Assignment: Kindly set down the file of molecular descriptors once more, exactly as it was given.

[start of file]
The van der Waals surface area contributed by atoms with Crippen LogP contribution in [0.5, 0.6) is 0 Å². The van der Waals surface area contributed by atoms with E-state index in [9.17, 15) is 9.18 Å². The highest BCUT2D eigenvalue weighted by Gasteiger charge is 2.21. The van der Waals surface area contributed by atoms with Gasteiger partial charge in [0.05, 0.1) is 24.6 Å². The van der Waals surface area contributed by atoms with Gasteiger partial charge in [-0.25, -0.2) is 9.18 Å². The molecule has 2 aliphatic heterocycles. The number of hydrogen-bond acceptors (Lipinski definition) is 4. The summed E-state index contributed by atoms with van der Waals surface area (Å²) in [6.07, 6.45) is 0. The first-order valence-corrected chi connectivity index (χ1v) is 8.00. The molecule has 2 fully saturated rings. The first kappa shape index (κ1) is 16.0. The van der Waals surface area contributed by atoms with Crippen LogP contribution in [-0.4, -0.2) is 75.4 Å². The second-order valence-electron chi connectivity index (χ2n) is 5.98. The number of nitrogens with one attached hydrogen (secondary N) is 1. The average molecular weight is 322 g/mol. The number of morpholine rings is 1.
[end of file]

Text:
The van der Waals surface area contributed by atoms with Crippen LogP contribution in [0.5, 0.6) is 0 Å². The van der Waals surface area contributed by atoms with E-state index in [9.17, 15) is 9.18 Å². The highest BCUT2D eigenvalue weighted by Gasteiger charge is 2.21. The van der Waals surface area contributed by atoms with Gasteiger partial charge in [0.05, 0.1) is 24.6 Å². The van der Waals surface area contributed by atoms with Gasteiger partial charge in [-0.25, -0.2) is 9.18 Å². The molecule has 2 aliphatic heterocycles. The number of hydrogen-bond acceptors (Lipinski definition) is 4. The summed E-state index contributed by atoms with van der Waals surface area (Å²) in [6.07, 6.45) is 0. The first-order valence-corrected chi connectivity index (χ1v) is 8.00. The molecule has 2 fully saturated rings. The first kappa shape index (κ1) is 16.0. The van der Waals surface area contributed by atoms with Crippen LogP contribution in [-0.4, -0.2) is 75.4 Å². The second-order valence-electron chi connectivity index (χ2n) is 5.98. The number of nitrogens with one attached hydrogen (secondary N) is 1. The average molecular weight is 322 g/mol. The number of morpholine rings is 1.